If you looked at a mark, would you make a comparison if the pattern was different?

Peter Swann: I am sorry, but I do not quite understand that.

Mike Pringle: Bruce McFee asked why one expert would use the top of the print and another would not use it. Apparently you have used the top of the print but Fiona McBride said that she would not use it.

Peter Swann: I do not know why she said that she would not use it. I do not think that the SCRO has as good a rolled impression of the left thumb showing the characteristics at the top as the one that Shirley McKie's advisers sent down to me. The one that I have is far superior to anything the SCRO has, so it probably could not use the top part of the print. I do not know why she said that, to be honest, but the SCRO could not make the same comparison that I made because it does not have the rolled impression; it is not my place to lend it to the SCRO, so it has not prepared a chart of that nature.

The Convener: There are several differences between your analysis and the previous one. One of them is that it is your position that the print is a left thumbprint, whereas other experts say that it is a right thumbprint. In scientific terms, how big a difference is that? As a layperson, that seems to be a big difference.

11:45

Peter Swann: It is a massive difference. I do not know how anyone could say that the print is a right thumbprint. I cannot account for that. A thumbprint has fault ridges at the top. On a left thumb they tend to flow to the left and on a right thumb they tend to flow to the right. Because of the distortion on the print that we are considering, the fault ridges appear to flow to the right, but we cannot see the whole picture—the part round the corner is missing. It is not possible to see the part of the fingerprint that was not placed on the door standard. If the whole print had been placed on the door standard, the picture portrayed would have been totally different.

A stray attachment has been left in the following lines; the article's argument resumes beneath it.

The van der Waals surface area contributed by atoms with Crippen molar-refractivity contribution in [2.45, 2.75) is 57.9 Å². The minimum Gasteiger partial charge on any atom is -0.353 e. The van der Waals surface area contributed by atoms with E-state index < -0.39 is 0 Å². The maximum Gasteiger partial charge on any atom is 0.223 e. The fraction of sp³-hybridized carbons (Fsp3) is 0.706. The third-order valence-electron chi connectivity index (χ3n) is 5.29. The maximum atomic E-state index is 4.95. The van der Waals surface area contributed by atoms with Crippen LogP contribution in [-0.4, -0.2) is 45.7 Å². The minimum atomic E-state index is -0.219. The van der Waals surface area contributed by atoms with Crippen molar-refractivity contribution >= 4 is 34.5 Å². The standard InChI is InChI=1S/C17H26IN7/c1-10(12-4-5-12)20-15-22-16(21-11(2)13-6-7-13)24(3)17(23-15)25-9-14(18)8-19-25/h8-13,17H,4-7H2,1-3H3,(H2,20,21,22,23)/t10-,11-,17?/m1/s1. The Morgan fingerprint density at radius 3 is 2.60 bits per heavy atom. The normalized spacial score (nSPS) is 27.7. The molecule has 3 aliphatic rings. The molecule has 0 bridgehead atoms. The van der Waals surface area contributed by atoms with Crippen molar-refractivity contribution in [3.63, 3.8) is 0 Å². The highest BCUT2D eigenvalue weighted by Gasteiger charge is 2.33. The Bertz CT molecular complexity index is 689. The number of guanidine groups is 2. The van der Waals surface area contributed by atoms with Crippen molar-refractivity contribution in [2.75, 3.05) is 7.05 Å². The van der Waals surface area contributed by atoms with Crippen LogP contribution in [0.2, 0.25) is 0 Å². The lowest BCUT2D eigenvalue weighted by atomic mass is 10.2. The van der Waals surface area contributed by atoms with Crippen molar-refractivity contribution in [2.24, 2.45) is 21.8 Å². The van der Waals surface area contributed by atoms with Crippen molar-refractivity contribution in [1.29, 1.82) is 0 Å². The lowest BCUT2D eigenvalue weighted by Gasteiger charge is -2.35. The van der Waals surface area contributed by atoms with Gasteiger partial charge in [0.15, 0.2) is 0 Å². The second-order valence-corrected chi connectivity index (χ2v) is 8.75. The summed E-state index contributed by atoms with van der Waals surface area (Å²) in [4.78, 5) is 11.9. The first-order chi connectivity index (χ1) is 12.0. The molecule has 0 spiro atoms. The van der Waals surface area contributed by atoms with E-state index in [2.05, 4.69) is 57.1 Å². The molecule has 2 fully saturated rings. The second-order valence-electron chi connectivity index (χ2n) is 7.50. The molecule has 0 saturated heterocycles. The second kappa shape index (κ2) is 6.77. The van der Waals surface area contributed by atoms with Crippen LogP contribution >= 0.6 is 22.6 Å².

I cannot understand why other experts have said that the print is a right thumbprint. They must all have been alerted to the fact that the print is distorted. They all said that they noted a cluster of characteristics in the centre of the print and identified that, above that, a specific characteristic was absent. However, that characteristic is present to the right. Those experts expected a